Posts from October, 2012
Do you ever wonder why we prescribe one medication over another? What is the difference between Carprofen and Cosequin anyhow? They both help arthritis but one is a drug and another is a nutraceutical. Would an over the counter product be as good? How do you know what is best for your pet?
The word drug is defined as a chemical compound used in diagnosis, treatment or prevention of disease and is recognized and defined as such by the Food and Drug Administration of the United States (FDA). That means drugs are controlled and monitored by the government. That’s a good thing for consumers. A nutraceutical, on the other hand, is defined as a product isolated or purified from food, generally sold in medicinal forms not associated with foods and demonstrated to have physiological benefit or provide protection against disease. Nutraceuticals are not governed by the FDA. Products that contain enzymes, good bacteria and vitamins can be beneficial to health as well but generally fall outside the jurisdiction of the FDA. That puts a whole lot more responsibility on us, the consumer, to choose wisely.
There are thousands of “un-medicines” to choose from. However, what may be the most important thing for us to keep in mind is that they are not all equally beneficial. Purity levels, molecular weights and other heady details can and do vary from product to product and remember, most are not regulated by any outside agency. So, the onus is on us, the consumer, to educate and protect ourselves. As a way to make things a little easier for you, Animal Family has compiled a short list of some of our favorite un-medicines.
L-Lysine: L-Lysine is an essential amino acid. That means animals need it but cannot manufacture it on their own. It is sold as a vitamin or supplement. Good natural sources are foods that are rich in protein. We use lysine in animals for its antiviral properties, especially for the treatment of feline herpes infections in cats. It works by blocking replication of the virus. One more added benefit of lysine is its ability to aid the body in absorption of calcium.
Denamarin: Denamarin contains two main ingredients, S-Adenosylmethioine (SAME), a very big word which describes a molecule that is synthesized by cells throughout the body. It’s important because it is an essential part of 3 major biochemical pathways needed for the health of liver cells. Silybin, the other component in Denamarin comes from Milk Thistle which is also known to have beneficial effects on liver function. We use Denamarin in animals with liver disease because of these properties.
Cosequin/Dasuquin: We use these products a lot and research backs up how helpful they are to pets with arthritis and joint damage. The key ingredients are: 1) chondroitin sulfate, a nutrient needed to keep cartilage cells healthy 2) glucosamine hydrochloride, which blocks enzymes that break down cartilage 3) manganese ascorbate which helps optimize production of cartilage components and in some products 4) ASU a substance derived from avocados and soybeans that has been shown to inhibit agents involved in the breakdown of cartilage.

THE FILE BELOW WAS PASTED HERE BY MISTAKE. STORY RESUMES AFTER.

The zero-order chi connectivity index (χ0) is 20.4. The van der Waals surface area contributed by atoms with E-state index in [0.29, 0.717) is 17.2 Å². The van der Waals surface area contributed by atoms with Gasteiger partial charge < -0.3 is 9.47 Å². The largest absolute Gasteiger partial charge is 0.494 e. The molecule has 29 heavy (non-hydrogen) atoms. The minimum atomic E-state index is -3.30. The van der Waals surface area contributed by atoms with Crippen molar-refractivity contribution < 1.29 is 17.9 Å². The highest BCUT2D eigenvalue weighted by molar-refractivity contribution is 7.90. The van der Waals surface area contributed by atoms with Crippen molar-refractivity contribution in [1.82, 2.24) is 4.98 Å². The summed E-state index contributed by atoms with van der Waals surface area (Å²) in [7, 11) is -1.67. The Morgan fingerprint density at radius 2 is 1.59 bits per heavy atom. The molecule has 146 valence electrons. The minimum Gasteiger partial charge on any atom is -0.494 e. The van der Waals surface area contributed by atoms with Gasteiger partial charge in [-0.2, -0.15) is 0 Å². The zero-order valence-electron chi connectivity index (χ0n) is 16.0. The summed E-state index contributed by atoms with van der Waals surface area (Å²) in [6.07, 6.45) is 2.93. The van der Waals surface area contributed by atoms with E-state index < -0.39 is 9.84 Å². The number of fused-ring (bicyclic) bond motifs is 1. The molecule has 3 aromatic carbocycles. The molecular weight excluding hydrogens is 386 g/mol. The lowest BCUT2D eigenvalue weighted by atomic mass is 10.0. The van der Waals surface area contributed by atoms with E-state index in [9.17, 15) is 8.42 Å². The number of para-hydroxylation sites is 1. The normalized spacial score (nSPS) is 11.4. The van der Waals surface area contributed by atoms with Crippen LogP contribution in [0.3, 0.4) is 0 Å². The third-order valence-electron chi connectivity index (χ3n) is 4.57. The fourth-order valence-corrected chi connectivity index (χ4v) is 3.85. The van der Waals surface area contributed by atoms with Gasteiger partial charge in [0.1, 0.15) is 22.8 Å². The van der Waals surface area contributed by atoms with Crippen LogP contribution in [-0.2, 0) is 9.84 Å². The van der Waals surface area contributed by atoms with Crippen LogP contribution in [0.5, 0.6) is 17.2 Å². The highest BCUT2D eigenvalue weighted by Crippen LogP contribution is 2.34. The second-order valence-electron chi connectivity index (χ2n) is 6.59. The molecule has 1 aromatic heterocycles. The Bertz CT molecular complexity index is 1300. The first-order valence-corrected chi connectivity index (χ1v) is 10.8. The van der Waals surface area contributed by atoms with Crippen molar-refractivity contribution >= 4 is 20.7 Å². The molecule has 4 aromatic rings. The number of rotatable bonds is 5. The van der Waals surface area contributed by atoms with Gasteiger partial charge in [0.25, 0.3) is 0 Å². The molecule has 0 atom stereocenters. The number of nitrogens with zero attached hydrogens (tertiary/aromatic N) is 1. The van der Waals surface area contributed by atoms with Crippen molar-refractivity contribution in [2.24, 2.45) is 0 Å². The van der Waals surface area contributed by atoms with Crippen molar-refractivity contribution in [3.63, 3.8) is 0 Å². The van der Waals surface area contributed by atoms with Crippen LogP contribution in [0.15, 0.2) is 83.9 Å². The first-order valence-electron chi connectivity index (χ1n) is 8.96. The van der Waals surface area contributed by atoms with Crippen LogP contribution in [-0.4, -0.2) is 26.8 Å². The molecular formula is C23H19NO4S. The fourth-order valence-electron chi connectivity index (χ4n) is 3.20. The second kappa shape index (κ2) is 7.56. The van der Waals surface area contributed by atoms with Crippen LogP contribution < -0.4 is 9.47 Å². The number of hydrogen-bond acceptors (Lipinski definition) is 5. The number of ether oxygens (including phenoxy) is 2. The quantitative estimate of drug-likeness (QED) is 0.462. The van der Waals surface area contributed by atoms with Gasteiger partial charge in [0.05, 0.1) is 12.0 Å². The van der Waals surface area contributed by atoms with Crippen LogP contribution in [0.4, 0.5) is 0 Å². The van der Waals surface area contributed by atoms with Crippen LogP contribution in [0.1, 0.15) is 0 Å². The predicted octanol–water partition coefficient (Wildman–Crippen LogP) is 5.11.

Beware! There are hundreds of different brands and variations of joint products on the market but they are not all equally effective. Go with the products that have been researched and shown to work.
Melatonin: Melatonin is a hormone which helps regulate sleep. It also acts on other hormones in the body. Melatonin has several different uses in animals. In dogs, it is used to treat alopecia or baldness and as an adjunct to other therapies in Cushing’s disease (Hyperadrenocorticism). Because it has a sedative effect it is also used as a behavioral aid in anxious dogs. In ferrets, melatonin is used to treat symptoms of adrenal tumors. Affected ferrets lose weight and hair coat. Melatonin helps to reverse some of these effects and improve quality of life.
Probiotics: Probiotics come from foods such as yogurt that are made with fermented bacteria. These bacteria are considered “good guys” and have long been used to treat diarrhea in both humans and animals. Probiotics optimize healthy bacteria in the gut, act as a source of digestive enzymes and stimulate the immune system.
Omega Fatty Acids: Like lysine, omega fatty acids are necessary for optimal health but cannot be manufactured by the body. Natural sources are fish, algae and some plant and nut oils. They are important because they have been found to reduce inflammation and lower the risk of heart disease, cancer and arthritis. Fatty acids may also aid in preserving cognitive function and are beneficial to animals with dry, itchy skin.
Sunshine: Sunshine helps mammals, reptiles and birds synthesize vitamin D which is essential to health. Many reptile owners assume that basking is used mainly to regulate body temperature but it is, in fact, extremely important to maintaining a proper level of vitamin D. Most important, insufficient Vitamin D can slow growth, decrease reproductive success and even cause death. Birds need sunshine for the same reasons as reptiles but in birds sunshine has the added benefit of promoting a healthy plumage as well.